National Take Your Cat to the Vet Day
Did you know August 22nd is National Take Your Cat to the Vet Day? If you’re like me, then you had no idea there was a whole day dedicated to taking your cat to the vet. At this point, your vet is probably pretty booked up for the day and your day’s plans probably didn’t include rushing your cat to the vet just so you could say you participated in the day. So, let’s pretend that this ‘day’ is an all month-long event. Now you have the rest of the month to participate! You’re welcome.
National Take Your Cat to the Vet ‘Month’ was created to build awareness among cat owners for the need of regular veterinary care. My cats tend to be hide and seek masters and this makes it easy for them to hide their illnesses. This is why it is important to schedule an appointment with your veterinarian – preventative veterinary care is always better than reactive veterinary care. It is important for cats at every stage in life to have a regular vet check-up and here is why:
Kittens First Vet Visit – Grab the Tissue Box
This first vet visit is crucial. During this visit, you will want to ask your veterinarian about specific kitten care issues. This includes what food to feed your kitten, how much to feed it and how often to feed. You can also ask about how to control parasites, when to schedule your next appointment for vaccinations and what time is appropriate for your cat to be spayed, neutered or declawed.
Besides being a great time for you to ask some questions this is also your kitten’s first physical. The veterinarian will do some routine checks to make sure your precious baby is as healthy as possible and give you advice on how to keep your kitten happy and healthy. The veterinarian will more than likely take your kitten’s temperature, listen to the heart, palpate the organs, test muscles and joints for mobility, check the coat for fleas, check ears for infections or mites and check the eyes.
Veterinary Checks for the Adult Cat – Where did the time go!?
Your cat’s an adult but that doesn’t mean they don’t need you. They still live in your house, eat your food and demand your attention – sounds a lot like some college students, right? The point is, your cat may be an adult but that doesn’t mean they are fully independent. Sure, they groom themselves, regulate their own food, and don’t require you to show them the door to use the bathroom but this doesn’t mean that they will tell you when they aren’t feeling well. This is why regular vet visits are important.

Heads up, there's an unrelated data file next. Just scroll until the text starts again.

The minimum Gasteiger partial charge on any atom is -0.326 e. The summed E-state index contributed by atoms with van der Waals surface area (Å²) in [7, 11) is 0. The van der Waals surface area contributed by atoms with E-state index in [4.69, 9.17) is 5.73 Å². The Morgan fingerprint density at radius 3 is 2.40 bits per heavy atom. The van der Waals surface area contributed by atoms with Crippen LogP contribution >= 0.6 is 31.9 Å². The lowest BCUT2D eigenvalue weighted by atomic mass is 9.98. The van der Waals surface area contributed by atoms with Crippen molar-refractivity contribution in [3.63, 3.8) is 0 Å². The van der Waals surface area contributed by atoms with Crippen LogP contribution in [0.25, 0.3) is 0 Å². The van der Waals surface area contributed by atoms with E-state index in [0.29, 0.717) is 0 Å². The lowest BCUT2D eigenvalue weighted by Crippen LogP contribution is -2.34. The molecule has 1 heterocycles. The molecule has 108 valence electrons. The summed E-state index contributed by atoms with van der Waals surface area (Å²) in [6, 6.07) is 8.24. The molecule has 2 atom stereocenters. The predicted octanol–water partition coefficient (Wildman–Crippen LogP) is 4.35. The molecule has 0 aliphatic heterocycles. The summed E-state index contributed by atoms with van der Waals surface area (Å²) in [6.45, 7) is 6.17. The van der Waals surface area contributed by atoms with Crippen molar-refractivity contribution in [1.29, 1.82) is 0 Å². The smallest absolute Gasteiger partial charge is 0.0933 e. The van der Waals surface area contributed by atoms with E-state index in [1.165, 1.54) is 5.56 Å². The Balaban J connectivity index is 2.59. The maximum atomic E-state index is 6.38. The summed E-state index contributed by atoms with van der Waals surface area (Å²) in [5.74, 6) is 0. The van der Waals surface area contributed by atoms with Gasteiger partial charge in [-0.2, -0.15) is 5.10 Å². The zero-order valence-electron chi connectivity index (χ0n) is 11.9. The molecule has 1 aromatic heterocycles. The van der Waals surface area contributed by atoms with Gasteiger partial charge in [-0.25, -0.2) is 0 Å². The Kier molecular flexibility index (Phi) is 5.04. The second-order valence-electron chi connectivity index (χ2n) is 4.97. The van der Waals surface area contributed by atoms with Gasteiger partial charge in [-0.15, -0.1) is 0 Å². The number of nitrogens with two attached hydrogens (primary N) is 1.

Just like people, cats need routine check-ups to ensure they are happy and healthy. In fact, it’s not a bad idea to schedule your cat’s appointment at the same time you schedule yours. This way it is at the forefront of your mind.
According to Royal Canin, this is what you can expect at your cat’s adult veterinary visit:
- Some poking and prodding. Your veterinarian will feel your cat’s body from nose to tail, noting any bumps or lumps, feeling its muscles and inspecting its coat. She’ll check inside its ears, looking for signs of infection or external parasites such as fleas, ticks, ear mites or ringworm. The examination will also help the veterinarian note whether your cat is overweight or obese.
- A closer inspection on the front end. Your veterinarian will inspect the inside of your cat’s mouth. Dental problems can portend broader health issues such as infections or eating disorders. At look at your cat’s oral health can reveal tumors, loose teeth, or infected gums.
- A closer inspection on the back end. Yes, expect your vet to take your cat’s temperature, rectally. This simple act can immediately alert to a potential underlying health issues that might otherwise be masked. In some cases, your veterinarian may want to do a urine test as well, which can reveal problems with kidney performance and bladder health. Finally, she might also want a stool sample in order to check for internal parasites such as roundworms, hookworms, and tapeworms or microbes such as Giardia or Coccidia.
- A good listening to. Expect your veterinarian to pull out the stethoscope and listen to your cat’s heart and lungs, an exam that can reveal problems with your cat’s heartbeat or respiratory issues. Your vet will want to listen to you, too: What questions do you have? Have you observed any new behaviors in your cat that have puzzled you? Has her diet or eating habits changed? What kind of exercise does she get?
Senior Check-Up – Not old, just vintage
You are your cat’s health advocate - talk about a lot of responsibility! It is your job to watch for warning signs of illness as well as any changes in behavior as your cat ages. Some of these changes may be changes that come naturally with age but it is always important to check with a veterinarian first.
This vet check will consist of the standard ‘physical’ and will also include a more thorough check of mobility changes and dental changes. According to Royal Canin, “Older cats tend to experience more dental disorders, which can impair their eating and cause significant pain.” During this visit your vet may recommend diet changes to keep your cat at a healthy weight.
Still skeptical about taking your cat for routine vet checks? Check out the articles and infographics below for more information on the importance of routine visits: